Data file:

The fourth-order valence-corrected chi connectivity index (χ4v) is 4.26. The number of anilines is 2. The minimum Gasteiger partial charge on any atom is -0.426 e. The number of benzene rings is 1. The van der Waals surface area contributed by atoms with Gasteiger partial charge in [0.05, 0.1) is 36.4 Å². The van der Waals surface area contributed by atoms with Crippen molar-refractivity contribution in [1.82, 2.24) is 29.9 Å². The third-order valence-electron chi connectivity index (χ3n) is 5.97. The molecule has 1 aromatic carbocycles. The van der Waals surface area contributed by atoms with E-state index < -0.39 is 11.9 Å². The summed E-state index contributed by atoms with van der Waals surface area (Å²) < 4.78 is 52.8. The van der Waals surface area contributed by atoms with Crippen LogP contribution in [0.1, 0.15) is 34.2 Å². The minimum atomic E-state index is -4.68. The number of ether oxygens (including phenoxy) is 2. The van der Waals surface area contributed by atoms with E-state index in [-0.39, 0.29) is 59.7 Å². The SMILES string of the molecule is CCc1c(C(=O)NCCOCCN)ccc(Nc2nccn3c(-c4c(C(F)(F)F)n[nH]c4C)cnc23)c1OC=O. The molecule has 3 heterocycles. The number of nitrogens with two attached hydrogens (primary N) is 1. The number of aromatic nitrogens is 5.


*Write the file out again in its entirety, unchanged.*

The fourth-order valence-corrected chi connectivity index (χ4v) is 4.26. The number of anilines is 2. The minimum Gasteiger partial charge on any atom is -0.426 e. The number of benzene rings is 1. The van der Waals surface area contributed by atoms with Gasteiger partial charge in [0.05, 0.1) is 36.4 Å². The van der Waals surface area contributed by atoms with Crippen molar-refractivity contribution in [1.82, 2.24) is 29.9 Å². The third-order valence-electron chi connectivity index (χ3n) is 5.97. The molecule has 1 aromatic carbocycles. The van der Waals surface area contributed by atoms with E-state index < -0.39 is 11.9 Å². The summed E-state index contributed by atoms with van der Waals surface area (Å²) < 4.78 is 52.8. The van der Waals surface area contributed by atoms with Crippen LogP contribution in [0.1, 0.15) is 34.2 Å². The minimum atomic E-state index is -4.68. The number of ether oxygens (including phenoxy) is 2. The van der Waals surface area contributed by atoms with E-state index in [-0.39, 0.29) is 59.7 Å². The SMILES string of the molecule is CCc1c(C(=O)NCCOCCN)ccc(Nc2nccn3c(-c4c(C(F)(F)F)n[nH]c4C)cnc23)c1OC=O. The molecule has 3 heterocycles. The number of nitrogens with two attached hydrogens (primary N) is 1. The number of aromatic nitrogens is 5.